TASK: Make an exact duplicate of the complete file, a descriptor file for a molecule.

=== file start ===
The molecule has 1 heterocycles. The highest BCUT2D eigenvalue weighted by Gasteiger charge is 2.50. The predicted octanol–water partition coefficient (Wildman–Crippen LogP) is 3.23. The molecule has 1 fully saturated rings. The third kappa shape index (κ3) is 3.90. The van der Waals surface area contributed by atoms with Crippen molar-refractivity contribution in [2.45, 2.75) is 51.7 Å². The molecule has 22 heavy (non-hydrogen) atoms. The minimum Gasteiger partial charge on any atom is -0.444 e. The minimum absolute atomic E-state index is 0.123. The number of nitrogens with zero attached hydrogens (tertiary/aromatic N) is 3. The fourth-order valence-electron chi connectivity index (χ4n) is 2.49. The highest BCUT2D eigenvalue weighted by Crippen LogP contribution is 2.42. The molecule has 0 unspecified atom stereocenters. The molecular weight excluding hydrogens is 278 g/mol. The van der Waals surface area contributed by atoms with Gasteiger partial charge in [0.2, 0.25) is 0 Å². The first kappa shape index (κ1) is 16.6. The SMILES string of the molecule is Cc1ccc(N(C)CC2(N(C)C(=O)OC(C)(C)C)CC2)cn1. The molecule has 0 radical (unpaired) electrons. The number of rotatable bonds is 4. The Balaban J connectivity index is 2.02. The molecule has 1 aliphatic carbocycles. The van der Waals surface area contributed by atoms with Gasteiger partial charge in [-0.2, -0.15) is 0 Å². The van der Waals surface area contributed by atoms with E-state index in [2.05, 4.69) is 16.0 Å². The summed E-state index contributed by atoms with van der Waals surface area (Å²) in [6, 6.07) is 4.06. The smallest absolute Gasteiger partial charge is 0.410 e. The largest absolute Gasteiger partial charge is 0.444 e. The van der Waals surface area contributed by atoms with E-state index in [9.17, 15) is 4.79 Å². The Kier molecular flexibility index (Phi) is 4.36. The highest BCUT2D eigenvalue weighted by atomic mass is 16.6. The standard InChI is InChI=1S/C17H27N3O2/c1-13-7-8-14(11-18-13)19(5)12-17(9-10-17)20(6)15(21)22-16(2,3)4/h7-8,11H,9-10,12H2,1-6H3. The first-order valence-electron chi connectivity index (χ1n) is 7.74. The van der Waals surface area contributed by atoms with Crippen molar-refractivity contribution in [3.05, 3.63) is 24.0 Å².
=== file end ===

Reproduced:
The molecule has 1 heterocycles. The highest BCUT2D eigenvalue weighted by Gasteiger charge is 2.50. The predicted octanol–water partition coefficient (Wildman–Crippen LogP) is 3.23. The molecule has 1 fully saturated rings. The third kappa shape index (κ3) is 3.90. The van der Waals surface area contributed by atoms with Crippen molar-refractivity contribution in [2.45, 2.75) is 51.7 Å². The molecule has 22 heavy (non-hydrogen) atoms. The minimum Gasteiger partial charge on any atom is -0.444 e. The minimum absolute atomic E-state index is 0.123. The number of nitrogens with zero attached hydrogens (tertiary/aromatic N) is 3. The fourth-order valence-electron chi connectivity index (χ4n) is 2.49. The highest BCUT2D eigenvalue weighted by Crippen LogP contribution is 2.42. The molecule has 0 unspecified atom stereocenters. The molecular weight excluding hydrogens is 278 g/mol. The van der Waals surface area contributed by atoms with Gasteiger partial charge in [0.2, 0.25) is 0 Å². The first kappa shape index (κ1) is 16.6. The SMILES string of the molecule is Cc1ccc(N(C)CC2(N(C)C(=O)OC(C)(C)C)CC2)cn1. The molecule has 0 radical (unpaired) electrons. The number of rotatable bonds is 4. The Balaban J connectivity index is 2.02. The molecule has 1 aliphatic carbocycles. The van der Waals surface area contributed by atoms with Gasteiger partial charge in [-0.2, -0.15) is 0 Å². The van der Waals surface area contributed by atoms with E-state index in [2.05, 4.69) is 16.0 Å². The summed E-state index contributed by atoms with van der Waals surface area (Å²) in [6, 6.07) is 4.06. The smallest absolute Gasteiger partial charge is 0.410 e. The largest absolute Gasteiger partial charge is 0.444 e. The van der Waals surface area contributed by atoms with E-state index in [9.17, 15) is 4.79 Å². The Kier molecular flexibility index (Phi) is 4.36. The highest BCUT2D eigenvalue weighted by atomic mass is 16.6. The standard InChI is InChI=1S/C17H27N3O2/c1-13-7-8-14(11-18-13)19(5)12-17(9-10-17)20(6)15(21)22-16(2,3)4/h7-8,11H,9-10,12H2,1-6H3. The first-order valence-electron chi connectivity index (χ1n) is 7.74. The van der Waals surface area contributed by atoms with Crippen molar-refractivity contribution in [3.05, 3.63) is 24.0 Å².